It's high salary. What about cost of utilities? How much costs liter of gasoline in Germany?

Mzungu mchagga
03-11-11, 23:20
With an hour wage of 7.79€ you'd earn about 1340€ per month with full-time employment. There is a complicated taxation system in Germany, which depends on individual criteria like married/unmarried, children/no children, both spouses earning money or one only etc... Subtracted are costs for salary tax, church tax [popular misconception: Germany is not a secular country!!!], pension tax, unemployed insurance, health insurance, disability insurance.

So with a salary of 1340€, about 980€ per month [single person, no children, like me] would be left, which of course is still high for international standards. With further private insurances, food, gasoline for the car or public transport tickets, and of course the appartment rent with all electricity, water and heating costs, about at least 300€ should be left for private use. This is VERY FAIR I think, and nobody should complain about it!

If you have children and are unmarried or divorced, there'll be about 30€ more per month [1010€], which of course gets a little more complicated considering you have one or more children. Going on vacation or regularly into restaurants or on parties is surely impossible then. But survival should be save! It is up to the observer to argue whether this is fair or not. For Western consumer life-style standards surely not, for international standards surely yes...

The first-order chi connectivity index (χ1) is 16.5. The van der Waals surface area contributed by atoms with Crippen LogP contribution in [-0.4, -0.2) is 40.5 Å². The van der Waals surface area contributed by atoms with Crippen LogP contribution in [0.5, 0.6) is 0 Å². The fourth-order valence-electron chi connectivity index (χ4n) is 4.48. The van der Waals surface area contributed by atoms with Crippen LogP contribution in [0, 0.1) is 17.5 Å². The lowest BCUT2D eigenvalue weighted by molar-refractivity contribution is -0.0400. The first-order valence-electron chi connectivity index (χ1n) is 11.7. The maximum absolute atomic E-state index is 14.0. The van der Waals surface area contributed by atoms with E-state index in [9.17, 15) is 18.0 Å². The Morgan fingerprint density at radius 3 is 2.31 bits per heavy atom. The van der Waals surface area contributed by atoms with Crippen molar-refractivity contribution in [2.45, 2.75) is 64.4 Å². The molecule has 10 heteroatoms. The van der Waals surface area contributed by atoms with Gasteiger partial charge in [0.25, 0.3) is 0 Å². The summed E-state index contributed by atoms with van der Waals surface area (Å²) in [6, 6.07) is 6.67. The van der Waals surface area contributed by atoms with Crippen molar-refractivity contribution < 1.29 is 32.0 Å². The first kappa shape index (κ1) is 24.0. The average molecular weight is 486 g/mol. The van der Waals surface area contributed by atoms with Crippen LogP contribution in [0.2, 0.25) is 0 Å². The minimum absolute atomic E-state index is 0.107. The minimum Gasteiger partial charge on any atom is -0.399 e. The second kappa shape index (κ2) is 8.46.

sparkey
03-11-11, 23:45
What percentage of current workers in Germany who have wages below 7.79€/hour are youth? Probably pretty high? I always worry about increases in youth unemployment with high minimum wages. The correlation is real (http://online.wsj.com/article/SB10001424052970203440104574402820278669840.html) (but complicated (http://www.federalreserve.gov/pubs/feds/2003/200323/200323pap.pdf)).

Mzungu mchagga
04-11-11, 22:24
What percentage of current workers in Germany who have wages below 7.79€/hour are youth? Probably pretty high? I always worry about increases in youth unemployment with high minimum wages. The correlation is real (http://online.wsj.com/article/SB10001424052970203440104574402820278669840.html) (but complicated (http://www.federalreserve.gov/pubs/feds/2003/200323/200323pap.pdf)).

First of all I have to correct that 7.79€ only referred to subcontracted workers. CDU didn't mention any minimum wage yet, I think 7.50€ were debated.